(... I had such a good time with my rant about the .NET CLR yesterday, I thought I'd continue the series...)
This is another in my series of foaming rants whereby you the reader become convinced of my status as a coding dinosaur. So be it.
<rant type=foaming optional=absolutely>
As part of my subscription to Microsoft’s Developer Network (MSDN) I receive monthly issues of MSDN Magazine. You might think this would be a great thing, full of useful information, but really it is just a weird wonder to me. For one thing, most of the technology under discussion in this magazine is only of esoteric interest – things like Avalon (the replacement for GDI in Windows Vista), XAML (the non-procedural language used to define GUIs in Avalon), and Indigo (a new technology for remote object instantiation, supposedly fast enough to be useful, unlike COM+ and DCOM).
Imagine all the time wasted by all those people who read all those articles about the technical details of WinFS, the database-like file system which was going to be in Windows Vista, but which was scrapped because it was too slow. But I digress.
The point of view taken by this magazine is that the proper study for a software engineer is to learn how to use Microsoft’s tools to get their work done. Not how to understand user requirements, not how to design systems that work, not how to build code which runs fast and robustly, no, the idea is that if only you understand the tools well enough, they will do all that other stuff for you! Nobody I know believes this to be true – nobody just outside their senior year of college, anyway – but that is the point of view of the magazine. (Which I suspect is edited by people just outside their senior year of college.)
Okay, enough of that, on to today’s subject; which is: memory management! Ta da!
As we all know, memory leaks are one of the crummy things that have plagued programmers since the first core memory at time zero. One of the Really Great Things about managed code is that it completely solves memory leaks! Yes, that’s right, if you write your applications in C# or ASP.NET you will never have to worry about memory management.
(Stops to move a big grain of salt lying next to keyboard…)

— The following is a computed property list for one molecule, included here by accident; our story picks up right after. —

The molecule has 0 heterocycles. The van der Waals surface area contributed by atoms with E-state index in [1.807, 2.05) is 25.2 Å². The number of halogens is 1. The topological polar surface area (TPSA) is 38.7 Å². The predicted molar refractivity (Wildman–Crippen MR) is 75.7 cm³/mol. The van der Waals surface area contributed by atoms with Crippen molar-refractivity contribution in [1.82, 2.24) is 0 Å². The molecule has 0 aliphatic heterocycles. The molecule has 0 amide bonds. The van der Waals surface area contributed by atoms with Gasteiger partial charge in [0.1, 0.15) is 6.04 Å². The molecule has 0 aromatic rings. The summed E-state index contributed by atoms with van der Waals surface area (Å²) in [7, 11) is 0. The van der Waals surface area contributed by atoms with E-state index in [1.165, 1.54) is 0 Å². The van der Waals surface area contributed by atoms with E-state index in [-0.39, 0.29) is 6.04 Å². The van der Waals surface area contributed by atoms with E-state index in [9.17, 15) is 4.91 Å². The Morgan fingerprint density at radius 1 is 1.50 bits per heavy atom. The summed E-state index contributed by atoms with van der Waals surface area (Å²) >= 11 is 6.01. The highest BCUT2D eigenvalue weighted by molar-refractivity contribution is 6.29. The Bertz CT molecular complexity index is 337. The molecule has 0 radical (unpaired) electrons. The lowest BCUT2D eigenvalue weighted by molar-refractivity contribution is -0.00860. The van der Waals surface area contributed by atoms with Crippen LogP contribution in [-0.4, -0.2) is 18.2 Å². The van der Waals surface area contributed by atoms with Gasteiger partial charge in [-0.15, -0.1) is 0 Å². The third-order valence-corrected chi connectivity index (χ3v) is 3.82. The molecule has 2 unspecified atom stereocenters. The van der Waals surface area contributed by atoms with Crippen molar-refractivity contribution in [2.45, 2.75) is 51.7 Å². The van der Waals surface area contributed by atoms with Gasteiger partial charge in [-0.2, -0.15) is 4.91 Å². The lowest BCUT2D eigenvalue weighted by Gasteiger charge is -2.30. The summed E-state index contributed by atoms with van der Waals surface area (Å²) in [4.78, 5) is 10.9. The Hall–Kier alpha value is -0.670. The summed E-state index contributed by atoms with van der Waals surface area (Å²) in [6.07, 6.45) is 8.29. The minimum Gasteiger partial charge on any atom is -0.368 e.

So in a recent issue of MSDN Magazine one can find an article entitled “Identify and Prevent Memory Leaks in Managed Code”. How can this be? Memory leaks in managed code?
See, it turns out that there are two kinds of memory leaks. First, there are situations where memory is allocated, never to be freed again (or at least, never until the process is terminated – one of the best arguments for CGI in web applications, but I digress). This is the garden variety memory leak we all know and love. Second, there are situations where memory is allocated, and it will be freed someday, but it hasn’t been freed yet. This is a new exotic type of memory leak we don’t all know and don’t love, and which is the subject of the article in question. The difference is a bit philosophical, because if your program runs out of memory it doesn’t really matter whether there was a bunch of memory just about to be freed or not.
And actually under Windows your program doesn’t run out of memory, instead it just starts paging, along with all the other stuff trying to run, and because Windows has the worst paging algorithms of any modern OS this means performance death. So a user ends up trying to figure out why their machine has stopped with the disk light on solid, instead of wondering why a particular program died. (At least if a program dies you can restart it, but if you reach a paging heat death all you can do is go out for coffee, and flirt with the baristas at Starbucks. But I digress.)
The situation is this. Under the covers, “managed code” means your program is a bunch of hints to a master program about what to do. The master program is called the CLR (Common Language Runtime, which is a misnomer, because it is actually an interpreter, running code in an intermediate language called MIDL (Microsoft Intermediate Language), but I digress). When objects are allocated by your program, the CLR grabs memory from a heap. Your program never needs to deallocate objects explicitly, instead the CLR has a background activity called the Garbage Collector (GC) which figures out which objects are no longer being used, and puts them back on the heap.